Four researchers earn interdisciplinary Schmidt Science Fellowships

Four MIT-affiliated researchers are among 28 around the world to have been named to a competitive Schmidt Science Fellowship, an award created in 2017 to advance interdisciplinary studies among early-career researchers.

“An initiative of Schmidt Futures, delivered in partnership with the Rhodes Trust, the Schmidt Science Fellows program brings together the brightest minds who have completed a PhD in the natural sciences, mathematics, engineering, or computing, and places them in a postdoctoral fellowship in a field different from their existing expertise,” according to a recent announcement of the awards by benefactors Eric and Wendy Schmidt. “Fellows are supported for at least one and up to two years with a $100,000 per year stipend. The funding provides both training for the fellows and the research they undertake.” 

Álvaro Fernández Galiana is a PhD candidate in mechanical engineering. As a member of MIT’s Laser Interferometer Gravitational-Wave Observatory (LIGO) Laboratory, he has focused on developing precision instrumentation to improve the sensitivity of interferometers used to detect gravitational waves. Earlier in his doctoral studies, he worked on the vibration isolation platform of the “squeezer instrument,” which reduces quantum noise. This breakthrough contributed to a 40 percent increase in the detection rate of the LIGO observatories. He has since been working on a compact version of this instrument with applications in metrology and quantum information experiments. As a Schmidt Fellow, he will shift gears to focus on solutions for population health monitoring. He plans to combine vibrational spectroscopy and machine learning to create a low-cost platform for multi-pathogen detection. This technology could be used for mass population screening and may improve health outcomes in resource-constrained environments and during future pandemics.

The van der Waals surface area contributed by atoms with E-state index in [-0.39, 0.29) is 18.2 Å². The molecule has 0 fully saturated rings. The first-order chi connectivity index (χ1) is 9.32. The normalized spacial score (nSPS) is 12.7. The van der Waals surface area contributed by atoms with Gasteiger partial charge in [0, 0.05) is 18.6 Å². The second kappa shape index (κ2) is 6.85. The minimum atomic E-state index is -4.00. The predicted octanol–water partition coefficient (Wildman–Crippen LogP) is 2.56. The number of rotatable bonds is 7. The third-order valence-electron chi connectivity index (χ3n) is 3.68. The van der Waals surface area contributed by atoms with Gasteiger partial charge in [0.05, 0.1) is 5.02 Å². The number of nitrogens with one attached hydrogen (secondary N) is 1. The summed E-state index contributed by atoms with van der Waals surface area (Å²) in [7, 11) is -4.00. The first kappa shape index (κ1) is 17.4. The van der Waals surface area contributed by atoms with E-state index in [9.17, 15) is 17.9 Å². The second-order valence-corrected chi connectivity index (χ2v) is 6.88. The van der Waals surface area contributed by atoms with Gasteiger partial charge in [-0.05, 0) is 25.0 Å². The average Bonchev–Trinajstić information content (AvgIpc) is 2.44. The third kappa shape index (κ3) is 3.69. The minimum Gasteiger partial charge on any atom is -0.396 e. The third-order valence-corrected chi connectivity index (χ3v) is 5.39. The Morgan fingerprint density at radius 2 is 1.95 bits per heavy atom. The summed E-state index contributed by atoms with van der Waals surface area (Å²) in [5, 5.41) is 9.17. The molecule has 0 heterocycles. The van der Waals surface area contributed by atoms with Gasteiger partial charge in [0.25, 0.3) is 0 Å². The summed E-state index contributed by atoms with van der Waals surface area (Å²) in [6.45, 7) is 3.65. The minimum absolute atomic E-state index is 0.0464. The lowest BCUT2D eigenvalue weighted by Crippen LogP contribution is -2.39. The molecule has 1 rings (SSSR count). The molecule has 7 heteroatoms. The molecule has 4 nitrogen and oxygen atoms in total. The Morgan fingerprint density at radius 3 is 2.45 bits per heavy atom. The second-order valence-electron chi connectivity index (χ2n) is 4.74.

“I feel truly honored to become a member of the Schmidt Science Fellows program and join this vibrant scientific community,” says Fernández Galiana. “It is a unique and exciting opportunity to step outside my comfort zone and apply the knowledge and skills that I have gained at MIT at the interface of physics and engineering to a new discipline.”

In her doctoral work at MIT, Fatima Hussain PhD ’20 studied the impact of phages — viruses that infect bacteria — on the ecology and evolution of marine microbes, with Professor Martin Polz. As a Schmidt fellow, Hussain will be applying her expertise in marine microbiology and phage biology to the vaginal microbiome. Hussain plans to study how the immune system interacts with pathogens and healthy bacteria in the vaginal mucosa and aims to understand the impacts of these interactions on HIV risk. Ultimately, she hopes her work will lay the foundation fo


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